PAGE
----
Cellular automata

Stanford Encyclopedia of Philosophy (2012)
  Copy   BIBTEX

Abstract

Cellular automata (henceforth: CA) are discrete, abstract computational systems that have proved useful both as general models of complexity and as more specific representations of non-linear dynamics in a variety of scientific fields. Firstly, CA are (typically) spatially and temporally discrete: they are composed of a finite or denumerable set of homogeneous, simple units, the atoms or cells. At each time unit, the cells instantiate one of a finite set of states. They evolve in parallel at discrete time steps, following state update functions or dynamical transition rules: the update of a cell state obtains by taking into account the states of cells in its local neighborhood (there are, therefore, no actions at a distance). Secondly, CA are abstract, as they can be specified in purely mathematical terms and implemented in physical structures. Thirdly, CA are computational systems: they can compute functions and solve algorithmic problems. Despite functioning in a different way from traditional, Turing machine-like devices, CA with suitable rules can emulate a universal Turing machine, and therefore compute, given Turing's Thesis, anything computable....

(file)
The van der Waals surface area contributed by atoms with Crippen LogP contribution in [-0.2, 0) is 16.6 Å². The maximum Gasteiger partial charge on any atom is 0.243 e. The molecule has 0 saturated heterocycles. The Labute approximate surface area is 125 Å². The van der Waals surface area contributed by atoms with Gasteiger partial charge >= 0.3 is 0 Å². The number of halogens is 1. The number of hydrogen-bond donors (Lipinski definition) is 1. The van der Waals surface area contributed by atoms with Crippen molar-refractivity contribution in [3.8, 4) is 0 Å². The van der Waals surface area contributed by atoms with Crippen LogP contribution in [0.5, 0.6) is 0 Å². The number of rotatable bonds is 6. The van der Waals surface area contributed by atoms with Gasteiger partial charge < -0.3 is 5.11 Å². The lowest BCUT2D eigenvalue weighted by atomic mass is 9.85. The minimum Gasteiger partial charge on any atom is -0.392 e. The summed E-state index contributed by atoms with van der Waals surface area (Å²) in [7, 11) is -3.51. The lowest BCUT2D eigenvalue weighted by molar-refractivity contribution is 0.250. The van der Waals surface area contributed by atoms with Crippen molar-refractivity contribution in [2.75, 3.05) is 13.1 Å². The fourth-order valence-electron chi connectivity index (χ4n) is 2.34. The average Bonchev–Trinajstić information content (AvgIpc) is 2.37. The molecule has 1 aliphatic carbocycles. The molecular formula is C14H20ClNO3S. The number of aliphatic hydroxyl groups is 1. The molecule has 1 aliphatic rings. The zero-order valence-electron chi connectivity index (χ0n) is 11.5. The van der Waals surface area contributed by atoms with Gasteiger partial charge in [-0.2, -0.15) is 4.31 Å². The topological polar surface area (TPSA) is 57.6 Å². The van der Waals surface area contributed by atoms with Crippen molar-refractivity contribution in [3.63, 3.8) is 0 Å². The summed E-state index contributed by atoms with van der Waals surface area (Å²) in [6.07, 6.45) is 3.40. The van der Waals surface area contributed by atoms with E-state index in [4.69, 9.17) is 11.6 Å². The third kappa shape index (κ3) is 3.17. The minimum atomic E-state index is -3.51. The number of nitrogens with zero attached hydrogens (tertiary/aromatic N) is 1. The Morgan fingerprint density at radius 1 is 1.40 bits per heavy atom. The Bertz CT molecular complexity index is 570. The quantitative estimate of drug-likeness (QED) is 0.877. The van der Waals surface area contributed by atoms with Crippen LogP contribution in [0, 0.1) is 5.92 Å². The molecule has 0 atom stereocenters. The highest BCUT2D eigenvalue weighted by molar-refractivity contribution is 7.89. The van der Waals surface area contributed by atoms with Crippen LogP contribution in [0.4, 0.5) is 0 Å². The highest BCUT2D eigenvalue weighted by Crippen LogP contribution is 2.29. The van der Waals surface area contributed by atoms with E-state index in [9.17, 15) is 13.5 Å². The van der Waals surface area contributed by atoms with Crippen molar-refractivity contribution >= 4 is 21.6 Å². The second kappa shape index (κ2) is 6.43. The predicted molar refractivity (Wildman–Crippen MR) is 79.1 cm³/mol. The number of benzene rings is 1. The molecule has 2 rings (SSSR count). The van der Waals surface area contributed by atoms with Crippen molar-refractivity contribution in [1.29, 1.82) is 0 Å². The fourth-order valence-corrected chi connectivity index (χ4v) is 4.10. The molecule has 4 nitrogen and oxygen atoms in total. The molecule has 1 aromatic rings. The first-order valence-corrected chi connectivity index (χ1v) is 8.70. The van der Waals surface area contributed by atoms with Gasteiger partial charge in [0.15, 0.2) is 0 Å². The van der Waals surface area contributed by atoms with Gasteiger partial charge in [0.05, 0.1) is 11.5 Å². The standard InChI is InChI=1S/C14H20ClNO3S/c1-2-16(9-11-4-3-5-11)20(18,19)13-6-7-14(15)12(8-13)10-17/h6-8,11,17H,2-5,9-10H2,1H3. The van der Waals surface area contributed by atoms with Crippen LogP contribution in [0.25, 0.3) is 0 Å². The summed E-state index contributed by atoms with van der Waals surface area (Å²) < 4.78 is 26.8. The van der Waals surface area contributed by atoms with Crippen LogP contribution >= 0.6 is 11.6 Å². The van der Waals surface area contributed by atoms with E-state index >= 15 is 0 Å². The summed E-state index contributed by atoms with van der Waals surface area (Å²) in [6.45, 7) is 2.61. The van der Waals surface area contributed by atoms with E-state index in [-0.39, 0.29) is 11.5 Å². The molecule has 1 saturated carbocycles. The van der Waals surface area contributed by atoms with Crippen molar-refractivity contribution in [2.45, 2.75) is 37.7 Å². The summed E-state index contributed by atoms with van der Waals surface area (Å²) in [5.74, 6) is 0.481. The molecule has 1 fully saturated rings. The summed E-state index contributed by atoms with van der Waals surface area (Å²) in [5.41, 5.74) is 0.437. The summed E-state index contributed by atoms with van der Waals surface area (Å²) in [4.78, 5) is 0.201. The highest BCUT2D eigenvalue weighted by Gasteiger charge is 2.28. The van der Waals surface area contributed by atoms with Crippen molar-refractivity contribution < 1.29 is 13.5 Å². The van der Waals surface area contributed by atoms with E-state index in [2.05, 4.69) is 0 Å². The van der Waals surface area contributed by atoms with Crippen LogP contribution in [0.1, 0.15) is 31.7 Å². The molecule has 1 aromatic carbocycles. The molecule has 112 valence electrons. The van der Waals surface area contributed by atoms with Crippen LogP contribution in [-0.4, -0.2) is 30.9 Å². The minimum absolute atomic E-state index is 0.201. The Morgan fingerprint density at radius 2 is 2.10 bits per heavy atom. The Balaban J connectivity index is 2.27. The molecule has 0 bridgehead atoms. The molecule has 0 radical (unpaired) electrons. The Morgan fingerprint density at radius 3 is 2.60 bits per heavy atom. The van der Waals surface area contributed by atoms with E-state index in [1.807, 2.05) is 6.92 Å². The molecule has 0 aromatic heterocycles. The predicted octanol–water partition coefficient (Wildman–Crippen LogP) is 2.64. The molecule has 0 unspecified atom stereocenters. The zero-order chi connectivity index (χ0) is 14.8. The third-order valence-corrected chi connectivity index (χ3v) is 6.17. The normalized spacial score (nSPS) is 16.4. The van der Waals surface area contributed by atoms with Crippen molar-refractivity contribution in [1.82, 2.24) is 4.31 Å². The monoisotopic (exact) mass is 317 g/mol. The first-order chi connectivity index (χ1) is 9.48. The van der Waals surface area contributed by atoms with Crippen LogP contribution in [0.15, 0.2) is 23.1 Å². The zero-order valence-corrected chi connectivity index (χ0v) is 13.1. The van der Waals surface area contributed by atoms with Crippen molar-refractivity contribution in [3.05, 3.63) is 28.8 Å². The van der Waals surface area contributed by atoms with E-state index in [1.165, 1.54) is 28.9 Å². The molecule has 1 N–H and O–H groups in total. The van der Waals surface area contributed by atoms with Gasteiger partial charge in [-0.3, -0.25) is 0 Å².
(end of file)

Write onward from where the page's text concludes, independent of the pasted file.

Links

PhilArchive

External links

Setup an account with your affiliations in order to access resources via your University's proxy server

Through your library

Similar books and articles

Cellular spaces.Wolfgang Merzenich - 1980 - Theoretical Medicine and Bioethics 1 (1):51-65.
Computation and Automata.Arto Salomaa - 1985 - Cambridge University Press.
Concrete Digital Computation: What Does it Take for a Physical System to Compute? [REVIEW]Nir Fresco - 2011 - Journal of Logic, Language and Information 20 (4):513-537.
On implementing a computation.David J. Chalmers - 1994 - Minds and Machines 4 (4):391-402.

Analytics

Added to PP
2012-03-29

Downloads
169 (#76,276)

6 months
13 (#73,664)

Historical graph of downloads
How can I increase my downloads?